7. It has been suggested that Exhibit A requires registration as the immovable properties have been divided by metes and bounds. That would depend upon the nature and effect of Ex. A, i.e., was it intended to be the operative deed by which the partition was brought about or to serve merely as a record of an already completed partition? It is unnecessary to go into this matter, for, in any event the document, as has been conceded can be received in evidence to prove that there was a division in status and the question is of no importance, as the appellant, as his earned Counsel has stated, has no desire to impugn the mode of division adopted at the partition that has been entered into.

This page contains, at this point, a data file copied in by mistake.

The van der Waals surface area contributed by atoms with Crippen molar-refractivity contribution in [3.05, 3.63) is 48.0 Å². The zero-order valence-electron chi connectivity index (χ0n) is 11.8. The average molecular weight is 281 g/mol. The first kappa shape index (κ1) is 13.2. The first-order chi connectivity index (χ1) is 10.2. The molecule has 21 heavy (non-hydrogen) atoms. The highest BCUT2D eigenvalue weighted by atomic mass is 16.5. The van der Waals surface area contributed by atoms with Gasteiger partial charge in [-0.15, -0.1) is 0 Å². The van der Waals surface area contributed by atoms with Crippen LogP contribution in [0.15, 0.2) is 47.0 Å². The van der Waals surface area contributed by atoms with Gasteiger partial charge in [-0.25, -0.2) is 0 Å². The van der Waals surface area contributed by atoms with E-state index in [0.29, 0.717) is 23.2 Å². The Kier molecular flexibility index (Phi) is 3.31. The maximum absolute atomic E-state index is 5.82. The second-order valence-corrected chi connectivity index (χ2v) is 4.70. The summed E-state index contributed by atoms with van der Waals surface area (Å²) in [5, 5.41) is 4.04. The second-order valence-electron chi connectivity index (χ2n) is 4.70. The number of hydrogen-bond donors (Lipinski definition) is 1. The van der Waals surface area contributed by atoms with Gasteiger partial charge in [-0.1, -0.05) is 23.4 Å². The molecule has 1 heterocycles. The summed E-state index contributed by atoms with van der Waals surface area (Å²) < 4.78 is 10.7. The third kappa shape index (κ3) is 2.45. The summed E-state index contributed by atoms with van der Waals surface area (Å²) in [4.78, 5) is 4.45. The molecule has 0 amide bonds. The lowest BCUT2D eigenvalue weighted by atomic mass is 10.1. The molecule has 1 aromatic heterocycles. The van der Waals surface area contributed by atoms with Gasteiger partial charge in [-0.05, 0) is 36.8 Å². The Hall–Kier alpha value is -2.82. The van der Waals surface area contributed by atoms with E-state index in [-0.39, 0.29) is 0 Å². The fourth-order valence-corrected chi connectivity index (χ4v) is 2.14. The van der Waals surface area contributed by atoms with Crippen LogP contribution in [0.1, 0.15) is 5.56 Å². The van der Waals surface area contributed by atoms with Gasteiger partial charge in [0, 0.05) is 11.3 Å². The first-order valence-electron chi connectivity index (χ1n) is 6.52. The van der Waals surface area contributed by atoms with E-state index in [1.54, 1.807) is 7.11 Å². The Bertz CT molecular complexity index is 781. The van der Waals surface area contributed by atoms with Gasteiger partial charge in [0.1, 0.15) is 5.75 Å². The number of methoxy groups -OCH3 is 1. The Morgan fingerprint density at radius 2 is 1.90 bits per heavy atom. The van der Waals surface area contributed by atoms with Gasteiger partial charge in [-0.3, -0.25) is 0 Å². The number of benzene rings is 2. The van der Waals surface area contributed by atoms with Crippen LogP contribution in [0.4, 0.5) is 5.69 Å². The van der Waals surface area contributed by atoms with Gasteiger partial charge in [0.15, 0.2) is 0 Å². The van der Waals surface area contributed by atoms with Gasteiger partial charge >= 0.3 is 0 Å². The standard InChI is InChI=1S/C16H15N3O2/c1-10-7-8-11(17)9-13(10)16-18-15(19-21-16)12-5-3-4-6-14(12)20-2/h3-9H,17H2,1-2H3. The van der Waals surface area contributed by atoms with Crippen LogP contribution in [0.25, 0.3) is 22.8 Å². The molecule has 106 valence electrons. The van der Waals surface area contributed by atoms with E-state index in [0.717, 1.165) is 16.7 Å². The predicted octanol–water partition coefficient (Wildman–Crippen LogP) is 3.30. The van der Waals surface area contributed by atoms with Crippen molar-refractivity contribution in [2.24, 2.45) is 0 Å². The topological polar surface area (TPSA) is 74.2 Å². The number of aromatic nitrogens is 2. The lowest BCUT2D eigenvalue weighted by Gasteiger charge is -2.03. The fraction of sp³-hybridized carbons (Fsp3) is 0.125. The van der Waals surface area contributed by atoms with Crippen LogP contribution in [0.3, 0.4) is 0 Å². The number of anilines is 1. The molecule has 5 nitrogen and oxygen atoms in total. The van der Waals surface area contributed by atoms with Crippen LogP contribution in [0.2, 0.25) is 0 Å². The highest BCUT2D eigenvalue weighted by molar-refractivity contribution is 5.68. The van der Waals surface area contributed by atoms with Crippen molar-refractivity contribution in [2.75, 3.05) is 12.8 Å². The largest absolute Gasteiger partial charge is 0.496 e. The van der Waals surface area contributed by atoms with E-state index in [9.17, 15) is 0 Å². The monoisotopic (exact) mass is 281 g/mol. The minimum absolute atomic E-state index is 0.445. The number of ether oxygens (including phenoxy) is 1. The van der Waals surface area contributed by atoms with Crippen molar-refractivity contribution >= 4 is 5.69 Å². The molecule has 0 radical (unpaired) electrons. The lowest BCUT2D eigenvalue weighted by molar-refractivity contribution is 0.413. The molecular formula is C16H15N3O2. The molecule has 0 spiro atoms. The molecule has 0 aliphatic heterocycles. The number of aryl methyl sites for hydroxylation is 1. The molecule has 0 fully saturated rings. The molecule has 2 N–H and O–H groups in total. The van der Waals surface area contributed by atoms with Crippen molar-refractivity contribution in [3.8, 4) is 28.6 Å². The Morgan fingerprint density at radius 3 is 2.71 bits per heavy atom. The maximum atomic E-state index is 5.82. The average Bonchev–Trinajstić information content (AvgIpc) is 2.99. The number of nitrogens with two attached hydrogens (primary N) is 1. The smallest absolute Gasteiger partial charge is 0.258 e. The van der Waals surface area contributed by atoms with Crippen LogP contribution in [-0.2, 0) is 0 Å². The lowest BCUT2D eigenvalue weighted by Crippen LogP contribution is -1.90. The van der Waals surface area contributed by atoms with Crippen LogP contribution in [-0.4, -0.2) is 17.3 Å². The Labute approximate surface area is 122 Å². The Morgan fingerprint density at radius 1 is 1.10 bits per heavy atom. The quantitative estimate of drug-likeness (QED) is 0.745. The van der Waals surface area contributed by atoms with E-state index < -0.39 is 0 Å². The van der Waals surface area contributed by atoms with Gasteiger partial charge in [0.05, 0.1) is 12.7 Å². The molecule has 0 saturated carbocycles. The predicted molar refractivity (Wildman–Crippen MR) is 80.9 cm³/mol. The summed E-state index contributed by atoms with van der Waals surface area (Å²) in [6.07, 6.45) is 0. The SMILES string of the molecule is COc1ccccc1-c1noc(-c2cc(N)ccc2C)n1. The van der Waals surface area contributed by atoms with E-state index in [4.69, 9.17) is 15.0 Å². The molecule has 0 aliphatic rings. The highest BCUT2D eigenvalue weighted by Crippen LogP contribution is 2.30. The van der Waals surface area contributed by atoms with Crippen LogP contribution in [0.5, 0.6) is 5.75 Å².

8. Then we pass on to the pledge business, regarding which there has been a good deal of argument. The first question that arises is, was it a joint family concern before the partition. There is no doubt that the business had been carried on with the aid of joint family funds, and that circumstance would prima facie make it a joint family concern. When coparcenary funds are employed there may be one of two intentions, either that the concern belongs to an individual member, his share being debited with the sums employed or what is more natural-that the concern was carried on for the joint benefit. However as stated above, in the absence of evidence to the contrary, the business will be presumed to belong to the entire coparcenary; but here the facts furnish positive evidence which shows that the pledge dealings were not treated as a joint family business. The brothers divided at the partition not the business itself but the sums left outstanding in it. It is difficult to say that there was one business or two businesses, but that is immaterial; the point to note is, that there was a distinct recognition at the partition by the brothers that the business in question was not a coparcenary concern and that it was on that footing they excluded it from the division. If this is borne in mind, the evidence adduced in the case presents no difficulty. There are two sums at page 222 of the printed book Rs. 5,100 odd standing against the name of Arunachala and Rs. 2,300 odd against the name of Manicka. These are significant entries and coupled with the admission of Manicka at page 495, they lead to the inference that the pledge business at Kumbakonam belongs to Arunachala and that at Aduthurai to Manicka. This matter has been fully gone into by the Subordinate Judge and no reason has been shown why we should dissent from his conclusion. So far as the oral evidence of the first defendant is concerned no Court will be disposed to treat it as worthy of belief, as his conduct has been utterly dishonest as shown by the learned Judge in paragraphs 35 and 40 of his judgment.